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Low level format

 
 
Chris Redfield
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Posts: n/a
 
      03-04-2006
Hello,

If I want to blow away the contents of two hard drives, would a
low-level format clean the drives significantly better than a standard
format that occurs during, say, an OS's installation ? Would I be
risking a situation where the drives would be unusable if the procedure
went wrong?

Before I forget, my current setup is a dual-boot with XP Pro and Fedora
Core 4 on seperate hard disks.

I think that a normal format would not totally destroy everything on the
disk that has been deleted normally before. I want to use the disks
again so actual physical destruction is not an option.

Somehow, I've managed to end up with a copy of MicroScope 8 on a floppy,
which can do low level formats, but it throws up a few errors now on my
new system that it didn't before on a previous, older system.

Even if a low level format is not totally secure, so long as it's better
than a normal format, that will do me. What software can do this now
that is preferrably free, or at least not extortionately expensive ?

I don't need secure erasing that would foil all but TLA's, just a good
clean and thorough formatting process.

Call it a spring clean.

Thanks for your time and experience.

Regards,

Chris.


 
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CJ
Guest
Posts: n/a
 
      03-04-2006
Chris Redfield wrote:
> Hello,
>
> If I want to blow away the contents of two hard drives, would a
> low-level format clean the drives significantly better than a standard
> format that occurs during, say, an OS's installation ? Would I be
> risking a situation where the drives would be unusable if the
> procedure went wrong?
>
> Before I forget, my current setup is a dual-boot with XP Pro and
> Fedora Core 4 on seperate hard disks.
>
> I think that a normal format would not totally destroy everything on
> the disk that has been deleted normally before. I want to use the
> disks again so actual physical destruction is not an option.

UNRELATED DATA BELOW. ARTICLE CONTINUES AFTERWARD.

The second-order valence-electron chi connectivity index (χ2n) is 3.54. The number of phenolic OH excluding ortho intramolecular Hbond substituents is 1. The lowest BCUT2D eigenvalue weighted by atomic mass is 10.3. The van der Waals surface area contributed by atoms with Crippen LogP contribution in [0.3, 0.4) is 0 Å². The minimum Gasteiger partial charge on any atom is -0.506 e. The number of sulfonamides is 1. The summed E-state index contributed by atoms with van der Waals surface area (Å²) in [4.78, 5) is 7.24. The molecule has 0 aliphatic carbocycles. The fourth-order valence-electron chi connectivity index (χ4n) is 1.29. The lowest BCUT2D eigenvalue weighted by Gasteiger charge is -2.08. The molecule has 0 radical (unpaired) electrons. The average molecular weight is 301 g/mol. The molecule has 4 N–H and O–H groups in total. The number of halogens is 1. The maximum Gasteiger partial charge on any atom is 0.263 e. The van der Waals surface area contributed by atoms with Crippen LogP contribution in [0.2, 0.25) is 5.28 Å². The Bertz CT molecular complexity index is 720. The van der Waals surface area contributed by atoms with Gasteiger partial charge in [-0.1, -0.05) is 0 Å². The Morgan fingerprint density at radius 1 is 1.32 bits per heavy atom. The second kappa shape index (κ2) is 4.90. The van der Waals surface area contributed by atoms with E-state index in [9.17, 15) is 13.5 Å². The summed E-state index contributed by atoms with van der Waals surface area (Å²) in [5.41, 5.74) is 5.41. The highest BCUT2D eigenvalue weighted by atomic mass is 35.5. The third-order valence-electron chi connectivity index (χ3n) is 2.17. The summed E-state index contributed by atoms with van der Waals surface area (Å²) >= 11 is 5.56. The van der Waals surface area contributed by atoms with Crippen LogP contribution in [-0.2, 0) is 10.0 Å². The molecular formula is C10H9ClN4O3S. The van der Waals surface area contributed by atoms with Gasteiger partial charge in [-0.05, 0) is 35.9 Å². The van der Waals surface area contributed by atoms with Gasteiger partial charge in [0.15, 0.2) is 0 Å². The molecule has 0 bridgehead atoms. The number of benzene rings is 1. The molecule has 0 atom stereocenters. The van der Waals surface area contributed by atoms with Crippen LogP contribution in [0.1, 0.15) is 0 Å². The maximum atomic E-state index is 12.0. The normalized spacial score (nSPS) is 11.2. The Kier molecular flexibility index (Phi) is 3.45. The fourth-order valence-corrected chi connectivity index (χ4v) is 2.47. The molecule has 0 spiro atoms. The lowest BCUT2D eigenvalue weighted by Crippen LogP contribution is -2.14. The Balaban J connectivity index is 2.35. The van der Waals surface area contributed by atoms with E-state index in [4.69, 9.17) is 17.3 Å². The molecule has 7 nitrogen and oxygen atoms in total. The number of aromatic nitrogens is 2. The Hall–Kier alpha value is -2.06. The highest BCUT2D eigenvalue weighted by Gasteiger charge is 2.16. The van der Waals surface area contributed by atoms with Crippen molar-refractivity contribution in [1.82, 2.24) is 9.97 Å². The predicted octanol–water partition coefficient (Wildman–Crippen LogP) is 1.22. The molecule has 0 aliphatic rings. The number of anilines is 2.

>
> Somehow, I've managed to end up with a copy of MicroScope 8 on a
> floppy, which can do low level formats, but it throws up a few errors
> now on my new system that it didn't before on a previous, older
> system.
>
> Even if a low level format is not totally secure, so long as it's
> better than a normal format, that will do me. What software can do
> this now that is preferrably free, or at least not extortionately
> expensive ?
>
> I don't need secure erasing that would foil all but TLA's, just a good
> clean and thorough formatting process.
>
> Call it a spring clean.
>
> Thanks for your time and experience.
>
> Regards,
>
> Chris.


If you just want to clean install an operating system on an otherwise
healthy drive just let the new OS delete existing partitions, create new
partitions and format.

My understanding is that a true low level format, assuming you had a tool to
do it, would render a modern drive unusable.

If you want something more, use a utility from a disk manufacturer, e.g.

http://www.seagate.com/support/kb/di...lfmt_what.html

Try a Google for zero fill and name of your disk manufacturer(s)

If you are worried about someone getting data off your drive, take it apart,
physically destroy it and scatter the remains far and wide.

CJ


 
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Chris Redfield
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Posts: n/a
 
      03-04-2006
On Sat, 04 Mar 2006 11:45:52 GMT, "CJ" <(E-Mail Removed)> typed:

>Chris Redfield wrote:
>> Hello,
>>
>> If I want to blow away the contents of two hard drives, would a
>> low-level format clean the drives significantly better than a standard
>> format that occurs during, say, an OS's installation ?
>>
>> [...]

>
>If you just want to clean install an operating system on an otherwise
>healthy drive just let the new OS delete existing partitions, create new
>partitions and format.
>
>My understanding is that a true low level format, assuming you had a tool to
>do it, would render a modern drive unusable.
>
>If you want something more, use a utility from a disk manufacturer, e.g.
>
>http://www.seagate.com/support/kb/di...lfmt_what.html
>
> [...]



Thanks for the reply. Yes I did wonder about the possible outcome of a
low-level format actually b0rking my disks.

I'll search for disk utilities for my drives. And stick to normal
formats, with perhaps bad-block checking.

Cheers.

Chris.
 
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Jim Watt
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Posts: n/a
 
      03-04-2006
On Sat, 04 Mar 2006 12:23:06 +0000, Chris Redfield
<(E-Mail Removed)> wrote:

>Thanks for the reply. Yes I did wonder about the possible outcome of a
>low-level format actually b0rking my disks.
>
>I'll search for disk utilities for my drives. And stick to normal
>formats, with perhaps bad-block checking.


For what you want to achieve you are better off looking for a
disk wiping program rather than a formatting one;

The normal format program is worthless for security purposes.

--
Jim Watt
http://www.gibnet.com